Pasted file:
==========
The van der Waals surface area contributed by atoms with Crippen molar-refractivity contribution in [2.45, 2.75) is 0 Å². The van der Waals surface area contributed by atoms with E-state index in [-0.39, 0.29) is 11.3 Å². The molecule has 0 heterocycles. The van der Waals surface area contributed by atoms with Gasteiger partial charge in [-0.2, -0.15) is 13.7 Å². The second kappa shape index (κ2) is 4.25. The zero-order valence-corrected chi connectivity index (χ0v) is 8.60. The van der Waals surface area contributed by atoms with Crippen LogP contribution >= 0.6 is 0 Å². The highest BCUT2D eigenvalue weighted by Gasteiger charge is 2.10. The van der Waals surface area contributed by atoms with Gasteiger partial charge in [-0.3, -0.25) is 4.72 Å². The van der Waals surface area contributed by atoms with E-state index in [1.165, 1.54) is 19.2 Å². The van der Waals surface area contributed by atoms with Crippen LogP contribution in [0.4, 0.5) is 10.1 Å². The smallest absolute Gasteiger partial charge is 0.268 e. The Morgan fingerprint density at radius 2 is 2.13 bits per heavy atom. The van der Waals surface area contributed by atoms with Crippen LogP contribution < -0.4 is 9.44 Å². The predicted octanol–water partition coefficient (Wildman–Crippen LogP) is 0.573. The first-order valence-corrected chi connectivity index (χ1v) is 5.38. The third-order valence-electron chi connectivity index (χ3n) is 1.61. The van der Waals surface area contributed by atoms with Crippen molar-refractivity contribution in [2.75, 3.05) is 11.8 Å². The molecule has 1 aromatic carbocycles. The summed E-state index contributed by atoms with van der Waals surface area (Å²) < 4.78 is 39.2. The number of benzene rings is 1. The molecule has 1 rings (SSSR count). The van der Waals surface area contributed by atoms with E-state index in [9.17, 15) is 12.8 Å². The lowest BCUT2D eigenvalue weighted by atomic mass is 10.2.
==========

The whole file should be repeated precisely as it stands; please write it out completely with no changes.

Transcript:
The van der Waals surface area contributed by atoms with Crippen molar-refractivity contribution in [2.45, 2.75) is 0 Å². The van der Waals surface area contributed by atoms with E-state index in [-0.39, 0.29) is 11.3 Å². The molecule has 0 heterocycles. The van der Waals surface area contributed by atoms with Gasteiger partial charge in [-0.2, -0.15) is 13.7 Å². The second kappa shape index (κ2) is 4.25. The zero-order valence-corrected chi connectivity index (χ0v) is 8.60. The van der Waals surface area contributed by atoms with Crippen LogP contribution >= 0.6 is 0 Å². The highest BCUT2D eigenvalue weighted by Gasteiger charge is 2.10. The van der Waals surface area contributed by atoms with Gasteiger partial charge in [-0.3, -0.25) is 4.72 Å². The van der Waals surface area contributed by atoms with E-state index in [1.165, 1.54) is 19.2 Å². The van der Waals surface area contributed by atoms with Crippen LogP contribution in [0.4, 0.5) is 10.1 Å². The smallest absolute Gasteiger partial charge is 0.268 e. The Morgan fingerprint density at radius 2 is 2.13 bits per heavy atom. The van der Waals surface area contributed by atoms with Crippen LogP contribution < -0.4 is 9.44 Å². The predicted octanol–water partition coefficient (Wildman–Crippen LogP) is 0.573. The first-order valence-corrected chi connectivity index (χ1v) is 5.38. The third-order valence-electron chi connectivity index (χ3n) is 1.61. The van der Waals surface area contributed by atoms with Crippen molar-refractivity contribution in [2.75, 3.05) is 11.8 Å². The molecule has 1 aromatic carbocycles. The summed E-state index contributed by atoms with van der Waals surface area (Å²) < 4.78 is 39.2. The number of benzene rings is 1. The molecule has 1 rings (SSSR count). The van der Waals surface area contributed by atoms with E-state index in [9.17, 15) is 12.8 Å². The lowest BCUT2D eigenvalue weighted by atomic mass is 10.2.